Thursday, March 29, 2012

Evolution and Faith

I attended a great meeting tonight.  It was put on by the Institute of Religion (LDS church), and they invited two UVU professors to talk about science and faith, who happen to also be members of the Church.
Dr. Heaton and Dr. Ogden did a very nice job of explaining how they balance their religious faith and science.  Dr. Ogden introduced himself like this:
"I am a husband.  I am a father.  I am a brother, a son, a nephew.  I'm an Evolutionary Biologist.  And I'm a Mormon."  (Sounds like all those profiles on mormon.org.  I love it.)
He emphasized that he searches for truth everywhere, it doesn't matter the source.  He said that he can understand how some other faiths could have real problems with incorporating evolution into their belief systems.  But Mormons don't.  Our doctrine and official standing of the Church allow evolution and religion to coexist for us.  (See my previous posts on Evolution, including the cool Coexist sticker at the bottom featuring science and religion.)

"Yea, seek ye out of the best books words of wisdom; seek learning, even by study and also by faith."
- Doctrine & Covenants 88:118

When I was searching for this Brigham Young quote, I ran across this article that deals with two Republican presidential nominees.  I do not wish to get into the realm of politics on this blog, but the writer makes correlations between the fact that the only 2 Republican presidential candidates who believe in evolution and climate change also happen to be the only 2 that are Mormons.  This is not a coincidence.  Here is the quote I was looking for:

“In these respects we differ from the Christian world, for our religion will not clash with or contradict the facts of science in any particular… whether the Lord found the earth empty and void, whether he made it out of nothing or out of the rude elements; or whether he made it in six days or as many millions of years.”
- Brigham Young, 2nd President of The Church of Jesus Christ of Latter-day Saints

Our scriptures are full of references to learning and even science.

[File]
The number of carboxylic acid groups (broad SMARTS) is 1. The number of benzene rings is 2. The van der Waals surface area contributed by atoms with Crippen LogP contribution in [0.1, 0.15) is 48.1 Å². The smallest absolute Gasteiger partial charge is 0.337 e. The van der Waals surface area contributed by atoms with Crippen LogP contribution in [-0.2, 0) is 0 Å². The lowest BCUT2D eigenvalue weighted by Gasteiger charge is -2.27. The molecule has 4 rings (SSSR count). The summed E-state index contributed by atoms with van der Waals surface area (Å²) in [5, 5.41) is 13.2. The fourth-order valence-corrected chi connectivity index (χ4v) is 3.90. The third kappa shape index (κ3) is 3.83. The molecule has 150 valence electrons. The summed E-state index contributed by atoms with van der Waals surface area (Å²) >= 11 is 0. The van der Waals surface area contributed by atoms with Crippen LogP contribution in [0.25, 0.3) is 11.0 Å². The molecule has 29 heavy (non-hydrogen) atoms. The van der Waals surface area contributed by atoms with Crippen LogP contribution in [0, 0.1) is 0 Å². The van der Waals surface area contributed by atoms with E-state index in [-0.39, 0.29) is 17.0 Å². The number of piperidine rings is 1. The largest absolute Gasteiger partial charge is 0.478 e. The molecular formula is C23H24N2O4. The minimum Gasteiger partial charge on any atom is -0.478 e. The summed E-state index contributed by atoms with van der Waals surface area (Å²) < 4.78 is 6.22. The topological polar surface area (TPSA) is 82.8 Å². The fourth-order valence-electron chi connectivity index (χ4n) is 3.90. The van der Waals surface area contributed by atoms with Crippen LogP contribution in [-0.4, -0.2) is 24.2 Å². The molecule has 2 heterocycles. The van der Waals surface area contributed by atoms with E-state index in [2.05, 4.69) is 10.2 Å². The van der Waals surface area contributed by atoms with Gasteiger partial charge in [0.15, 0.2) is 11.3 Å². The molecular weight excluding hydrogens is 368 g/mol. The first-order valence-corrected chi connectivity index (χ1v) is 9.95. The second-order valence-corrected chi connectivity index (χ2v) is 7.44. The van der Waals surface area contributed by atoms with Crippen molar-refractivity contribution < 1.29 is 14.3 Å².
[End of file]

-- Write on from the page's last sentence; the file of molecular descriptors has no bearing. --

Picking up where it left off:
"The glory of God is intelligence, or, in other words, light and truth."
- Doctrine & Covenants 93:36

"Teach ye diligently and my grace shall attend you, that you may be instructed more perfectly in theory, in principle, in doctrine, in the law of the gospel, in all things that pertain until the kingdom of God, that are expedient for you to understand;
"Of things both in heaven [astronomy, meteorology] and in earth [geology], and under the earth [volcanism, oceanography]; things which have been [geology, paleontology], things which are [biology, geology, chemistry, okay, every aspect of science], things which must shortly come to pass;"
-Doctrine & Covenants 88:78-79, examples added

I love being a member of this Church, seriously.  I second what Dr. Ogden said about why he believes in it - he chooses to.  He's experienced too many things that are outside himself - outside his own molecules and matter, etc.  I feel exactly the same way.  Until you truly feel the Spirit, you won't know what the heck we're talking about.  It's a fully tangible, physical, real phenomenon that comes from God.  It's beautiful and awesome.

I too am a seeker of knowledge and truth - wherever it may be.  And I have a blast doing it. :)

Tuesday, March 27, 2012

"Tempest in a Teapot"

On KBYU (radio) the guy doing the weather referred to yesterday as a "tempest in a teapot", referring to the weird weather sandwiched between beautiful warm spring days.  It really was a weird day.  In the same day we had pretty much everything: strong wind, rain, snow, a little sun, and even hail!  Most people probably didn't notice the hail.  I heard it in the morning and saw it coming down, and one minute later it stopped.
We are having an early spring.  I'm still wondering if we'll have a late winter in the middle of it.  We never got a single good snow sculpture snow.  I was hoping to make a WallE, R2D2 or a dragon.  I don't mind missing out on the winter driving though.

Monday, March 19, 2012

UVU Science Building

The new science building is finally open!  Yaaay I'm so happy!  The side hallways and stairs are still blocked off, but boy that building is beautiful.  We now have our own auditorium, so I bet they'll do the seminars there instead of in the library.  So exciting!  I can't wait to go upstairs to see the greenhouse and labs and stuff.